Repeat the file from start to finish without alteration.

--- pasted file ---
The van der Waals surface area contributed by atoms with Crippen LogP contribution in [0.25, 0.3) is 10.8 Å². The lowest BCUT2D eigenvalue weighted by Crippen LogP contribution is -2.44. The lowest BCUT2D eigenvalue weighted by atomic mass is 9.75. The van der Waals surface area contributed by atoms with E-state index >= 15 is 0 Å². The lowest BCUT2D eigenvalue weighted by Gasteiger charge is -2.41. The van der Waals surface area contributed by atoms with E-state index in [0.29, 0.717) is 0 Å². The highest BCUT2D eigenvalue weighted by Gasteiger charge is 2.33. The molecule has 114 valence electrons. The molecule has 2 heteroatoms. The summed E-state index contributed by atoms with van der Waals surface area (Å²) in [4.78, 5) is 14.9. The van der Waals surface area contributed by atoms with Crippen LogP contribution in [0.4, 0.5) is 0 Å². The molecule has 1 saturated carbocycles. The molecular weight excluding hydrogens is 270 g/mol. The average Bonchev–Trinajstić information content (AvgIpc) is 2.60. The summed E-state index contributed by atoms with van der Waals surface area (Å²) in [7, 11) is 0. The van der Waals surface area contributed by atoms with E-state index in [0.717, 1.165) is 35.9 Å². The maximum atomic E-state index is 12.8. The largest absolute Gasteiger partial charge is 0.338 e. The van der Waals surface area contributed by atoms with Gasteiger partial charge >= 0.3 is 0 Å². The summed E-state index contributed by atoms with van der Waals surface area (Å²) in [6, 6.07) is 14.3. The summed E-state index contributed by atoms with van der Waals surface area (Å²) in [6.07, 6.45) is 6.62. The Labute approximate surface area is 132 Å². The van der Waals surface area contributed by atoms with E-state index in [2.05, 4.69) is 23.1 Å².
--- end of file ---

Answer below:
The van der Waals surface area contributed by atoms with Crippen LogP contribution in [0.25, 0.3) is 10.8 Å². The lowest BCUT2D eigenvalue weighted by Crippen LogP contribution is -2.44. The lowest BCUT2D eigenvalue weighted by atomic mass is 9.75. The van der Waals surface area contributed by atoms with E-state index >= 15 is 0 Å². The lowest BCUT2D eigenvalue weighted by Gasteiger charge is -2.41. The van der Waals surface area contributed by atoms with E-state index in [0.29, 0.717) is 0 Å². The highest BCUT2D eigenvalue weighted by Gasteiger charge is 2.33. The molecule has 114 valence electrons. The molecule has 2 heteroatoms. The summed E-state index contributed by atoms with van der Waals surface area (Å²) in [4.78, 5) is 14.9. The van der Waals surface area contributed by atoms with Crippen LogP contribution in [0.4, 0.5) is 0 Å². The molecule has 1 saturated carbocycles. The molecular weight excluding hydrogens is 270 g/mol. The average Bonchev–Trinajstić information content (AvgIpc) is 2.60. The summed E-state index contributed by atoms with van der Waals surface area (Å²) in [7, 11) is 0. The van der Waals surface area contributed by atoms with E-state index in [0.717, 1.165) is 35.9 Å². The maximum atomic E-state index is 12.8. The largest absolute Gasteiger partial charge is 0.338 e. The van der Waals surface area contributed by atoms with Gasteiger partial charge >= 0.3 is 0 Å². The summed E-state index contributed by atoms with van der Waals surface area (Å²) in [6, 6.07) is 14.3. The summed E-state index contributed by atoms with van der Waals surface area (Å²) in [6.07, 6.45) is 6.62. The Labute approximate surface area is 132 Å². The van der Waals surface area contributed by atoms with E-state index in [2.05, 4.69) is 23.1 Å².